Feds abandon female genital mutilation appeal
Detroit — Federal prosecutors will not appeal a judge's order dismissing female genital mutilation charges in the first criminal case of its kind nationwide, concluding the law is weak and needs to be rewritten.
The decision delivers a setback to international human-rights groups opposed to female genital mutilation that have closely followed a case that has raised awareness in the U.S. of a controversial procedure and prompted Michigan to enact new state laws criminalizing the procedure.
"Although the department has determined not to appeal the district court's decision, it recognizes the severity of the charged conduct, its lifelong impact on victims, and the importance of a federal prohibition on FGM committed on minors," Solicitor General Noel Francisco wrote in a letter to Congress on Wednesday.
The decision comes six months after U.S. District Judge Bernard Friedman delivered a significant, but not fatal, blow to a novel criminal prosecution involving a team of Metro Detroit doctors accused of mutilating the genitalia of nine girls at a Livonia clinic since 2015.
Friedman concluded the law is unconstitutional and concluded Congress had no authority to enact a law criminalizing female genital mutilation.
“There is nothing commercial or economic about FGM,” Friedman wrote in a 28-page opinion. (Female genital mutilation) is not part of a larger market and it has no demonstrated effect on interstate commerce. The Commerce Clause does not permit Congress to regulate a crime of this nature.”
The Justice Department has submitted a legislative proposal to Congress that would, among other things, amend the federal law and make it a crime when a defendant or victim crosses state lines to undergo the procedure.
The case emerged in April 2017 when Dr. Jumana Nagarwala of Northville was arrested and accused of heading a conspiracy that lasted 12 years, involved seven other people and led to mutilating the genitalia of girls as part of a religious procedure practiced by some members of the Dawoodi Bohra, a Muslim sect from India that has a small community in Metro Detroit.
Prosecutors say the girls — four from Michigan, two from Minnesota and three from Illinois — underwent female genital mutilation, but defense lawyers say the procedure performed on the girls was benign and not female genital mutilation. They have accused the government of overreaching.
Prosecutors have alleged that two girls’ clitorises were completely removed, but the evidence of female genital mutilation involving all of the girls is lacking, Nagarwala lawyer Shannon Smith said.
"The defense is pleased to see the Justice Department has reached the same conclusion as Judge Friedman, however, the case will still be heading to trial on the remaining charges," Smith wrote in a text message to The News on Friday. "At trial the defense is confident a jury will agree that there was no female genital mutilation in this case and see that the prosecution relied on an unreliable medical expert in pursuing this case."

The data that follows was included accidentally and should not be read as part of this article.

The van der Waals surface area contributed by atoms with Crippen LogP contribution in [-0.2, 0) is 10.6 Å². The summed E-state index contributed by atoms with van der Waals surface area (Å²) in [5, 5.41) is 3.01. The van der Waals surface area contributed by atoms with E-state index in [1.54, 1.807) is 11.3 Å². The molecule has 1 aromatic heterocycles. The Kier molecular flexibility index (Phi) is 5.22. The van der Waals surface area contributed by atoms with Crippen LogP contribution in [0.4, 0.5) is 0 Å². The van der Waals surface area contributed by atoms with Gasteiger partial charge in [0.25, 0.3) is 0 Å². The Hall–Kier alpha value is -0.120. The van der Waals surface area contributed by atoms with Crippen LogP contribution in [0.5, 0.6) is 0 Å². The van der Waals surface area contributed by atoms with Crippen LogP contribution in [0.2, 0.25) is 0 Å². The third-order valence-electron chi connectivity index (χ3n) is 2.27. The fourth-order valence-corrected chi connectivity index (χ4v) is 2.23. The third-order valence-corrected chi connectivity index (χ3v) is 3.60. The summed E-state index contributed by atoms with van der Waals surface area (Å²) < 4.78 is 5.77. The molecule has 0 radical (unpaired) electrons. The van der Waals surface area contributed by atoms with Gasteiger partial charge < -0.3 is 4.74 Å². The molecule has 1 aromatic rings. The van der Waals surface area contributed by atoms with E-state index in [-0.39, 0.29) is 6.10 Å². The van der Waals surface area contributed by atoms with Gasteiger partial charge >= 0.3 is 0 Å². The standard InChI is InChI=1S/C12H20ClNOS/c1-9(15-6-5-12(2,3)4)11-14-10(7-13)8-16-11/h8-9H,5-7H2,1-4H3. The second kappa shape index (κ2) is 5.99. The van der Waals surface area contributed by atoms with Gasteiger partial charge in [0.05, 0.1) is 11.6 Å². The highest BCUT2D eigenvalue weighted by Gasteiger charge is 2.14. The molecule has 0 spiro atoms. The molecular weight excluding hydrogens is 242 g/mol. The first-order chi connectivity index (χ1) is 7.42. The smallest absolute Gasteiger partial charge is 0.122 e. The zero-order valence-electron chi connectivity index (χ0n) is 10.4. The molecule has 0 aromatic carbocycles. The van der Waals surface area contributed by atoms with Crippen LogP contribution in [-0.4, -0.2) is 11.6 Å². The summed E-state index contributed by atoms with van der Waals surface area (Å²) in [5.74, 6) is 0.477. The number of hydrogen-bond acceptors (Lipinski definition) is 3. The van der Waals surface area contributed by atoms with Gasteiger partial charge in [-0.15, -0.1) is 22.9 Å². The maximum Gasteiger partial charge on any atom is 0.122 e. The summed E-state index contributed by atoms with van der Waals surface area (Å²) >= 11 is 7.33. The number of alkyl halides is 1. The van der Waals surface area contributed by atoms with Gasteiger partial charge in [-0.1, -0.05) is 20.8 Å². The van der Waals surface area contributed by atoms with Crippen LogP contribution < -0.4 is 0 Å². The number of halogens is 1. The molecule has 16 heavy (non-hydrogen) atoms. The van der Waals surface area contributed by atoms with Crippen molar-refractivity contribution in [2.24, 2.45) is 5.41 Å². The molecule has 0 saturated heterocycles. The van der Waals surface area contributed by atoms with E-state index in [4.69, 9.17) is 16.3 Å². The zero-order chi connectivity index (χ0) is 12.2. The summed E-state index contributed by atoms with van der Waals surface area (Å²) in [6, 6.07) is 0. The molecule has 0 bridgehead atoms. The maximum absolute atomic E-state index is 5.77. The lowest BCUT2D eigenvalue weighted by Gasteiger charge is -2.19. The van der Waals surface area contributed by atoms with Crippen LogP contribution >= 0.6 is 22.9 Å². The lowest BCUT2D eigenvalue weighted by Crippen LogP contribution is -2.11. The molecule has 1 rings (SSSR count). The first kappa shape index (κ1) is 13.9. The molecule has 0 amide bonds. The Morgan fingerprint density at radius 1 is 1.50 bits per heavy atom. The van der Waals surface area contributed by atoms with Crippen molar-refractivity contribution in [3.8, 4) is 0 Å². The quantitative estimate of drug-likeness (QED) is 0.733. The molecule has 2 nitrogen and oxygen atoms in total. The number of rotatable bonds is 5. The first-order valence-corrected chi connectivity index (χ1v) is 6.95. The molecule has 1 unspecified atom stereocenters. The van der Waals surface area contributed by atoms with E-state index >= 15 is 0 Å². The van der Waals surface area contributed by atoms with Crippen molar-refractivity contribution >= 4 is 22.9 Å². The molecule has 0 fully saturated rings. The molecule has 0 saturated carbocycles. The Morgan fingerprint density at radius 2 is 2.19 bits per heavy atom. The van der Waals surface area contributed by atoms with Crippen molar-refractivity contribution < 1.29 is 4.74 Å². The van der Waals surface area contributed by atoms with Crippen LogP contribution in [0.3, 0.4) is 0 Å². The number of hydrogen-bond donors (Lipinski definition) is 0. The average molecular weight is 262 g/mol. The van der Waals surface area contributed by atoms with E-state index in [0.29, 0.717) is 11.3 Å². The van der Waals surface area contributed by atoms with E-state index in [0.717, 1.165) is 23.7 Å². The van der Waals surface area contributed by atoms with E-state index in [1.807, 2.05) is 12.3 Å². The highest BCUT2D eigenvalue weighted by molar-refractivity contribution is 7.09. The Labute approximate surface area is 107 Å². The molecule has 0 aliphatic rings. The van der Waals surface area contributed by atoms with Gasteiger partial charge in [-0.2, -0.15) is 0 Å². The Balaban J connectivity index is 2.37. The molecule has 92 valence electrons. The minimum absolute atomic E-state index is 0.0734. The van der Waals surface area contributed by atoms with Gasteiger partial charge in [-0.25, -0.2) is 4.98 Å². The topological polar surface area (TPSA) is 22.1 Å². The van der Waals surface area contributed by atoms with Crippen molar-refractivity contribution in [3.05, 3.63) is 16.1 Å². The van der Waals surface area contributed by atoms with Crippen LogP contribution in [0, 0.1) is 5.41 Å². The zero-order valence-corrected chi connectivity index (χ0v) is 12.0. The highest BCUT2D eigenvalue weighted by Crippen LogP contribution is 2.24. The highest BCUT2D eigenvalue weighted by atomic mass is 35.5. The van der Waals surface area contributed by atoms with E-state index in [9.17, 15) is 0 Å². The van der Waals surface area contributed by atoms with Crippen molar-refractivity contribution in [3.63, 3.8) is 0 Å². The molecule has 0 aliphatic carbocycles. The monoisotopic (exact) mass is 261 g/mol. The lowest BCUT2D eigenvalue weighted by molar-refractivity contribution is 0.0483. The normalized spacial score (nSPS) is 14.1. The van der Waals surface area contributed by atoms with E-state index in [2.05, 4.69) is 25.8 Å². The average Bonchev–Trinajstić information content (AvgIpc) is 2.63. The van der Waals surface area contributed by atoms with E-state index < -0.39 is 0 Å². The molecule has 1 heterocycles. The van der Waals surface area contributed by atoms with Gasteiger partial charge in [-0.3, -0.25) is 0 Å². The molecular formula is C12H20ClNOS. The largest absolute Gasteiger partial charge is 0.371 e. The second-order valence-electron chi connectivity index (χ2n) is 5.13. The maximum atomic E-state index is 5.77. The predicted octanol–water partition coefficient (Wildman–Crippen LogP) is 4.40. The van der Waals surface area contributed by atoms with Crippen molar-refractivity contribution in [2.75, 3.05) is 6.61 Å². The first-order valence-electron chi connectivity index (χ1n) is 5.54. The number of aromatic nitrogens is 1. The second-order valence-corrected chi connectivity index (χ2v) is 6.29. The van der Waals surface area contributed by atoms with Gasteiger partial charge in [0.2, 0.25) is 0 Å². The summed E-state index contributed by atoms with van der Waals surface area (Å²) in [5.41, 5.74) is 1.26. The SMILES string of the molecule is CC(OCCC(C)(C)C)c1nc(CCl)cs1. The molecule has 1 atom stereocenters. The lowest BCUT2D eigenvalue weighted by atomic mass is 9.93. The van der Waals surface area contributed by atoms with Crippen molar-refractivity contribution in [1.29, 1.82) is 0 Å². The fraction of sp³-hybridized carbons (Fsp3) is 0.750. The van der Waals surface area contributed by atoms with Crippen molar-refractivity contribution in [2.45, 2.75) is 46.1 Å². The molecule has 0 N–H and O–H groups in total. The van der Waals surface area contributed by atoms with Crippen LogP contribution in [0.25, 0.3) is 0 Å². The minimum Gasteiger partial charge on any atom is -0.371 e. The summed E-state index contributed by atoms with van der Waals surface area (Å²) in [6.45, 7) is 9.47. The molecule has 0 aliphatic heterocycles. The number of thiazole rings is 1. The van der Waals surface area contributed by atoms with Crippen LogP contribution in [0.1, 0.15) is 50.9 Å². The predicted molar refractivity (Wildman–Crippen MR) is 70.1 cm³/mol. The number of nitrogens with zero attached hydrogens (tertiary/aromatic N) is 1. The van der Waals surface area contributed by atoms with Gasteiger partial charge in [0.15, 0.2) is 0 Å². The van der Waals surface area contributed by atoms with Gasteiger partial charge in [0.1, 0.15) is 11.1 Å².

Women’s rights groups blasted the judge’s opinion, calling it a setback for women and girls.
“It’s a giant step backward in the protection of women’s and girls’ rights,” said Shelby Quast, the Americas director of equality for the rights organization Equality Now. “Especially when there is a global movement to eliminate this practice.”
The Justice Department's decision not to pursue and appeal drew an outcry on social media Thursday, including reaction from Hillary Clinton.
The criminal case is is pending because Friedman left intact conspiracy and obstruction charges that could send Nagarwala and three others to federal prison for decades.
The case prompted a new law in Michigan criminalizing female genital mutilation.
In June 2017, Gov. Rick Snyder signed legislation that carried up to 15 years in prison for those convicted of mutilating female genitalia or transporting girls to other states for the procedure.
Twenty-three states do not have laws criminalizing female genital mutilation.
During a hearing last fall, Nagarwala lawyer Molly Sylvia Blythe said Congress lacked authority to enact a law criminalizing female genital mutilation in 1996. Congress lacked authority under the Commerce Clause of the Constitution because the procedure has nothing to do with interstate commerce, she said.
Prosecutors say prepubescent girls were cut at a Livonia clinic owned by Dr. Fakhruddin Attar. His wife, Dr. Farida Attar, also is charged in the case.
Female genital mutilation is an internationally recognized violation of human rights.
Some members of the Dawoodi Bohra community who have spoken against the procedure say the surgery is performed to suppress female sexuality, reduce sexual pleasure and curb promiscuity, according to court records.
The procedure is most common in parts of Africa, the Middle East and Asia, along with migrants from those regions, says the World Health Organization.
There are four major types of female genital mutilation, including a partial or total removal of the clitoris.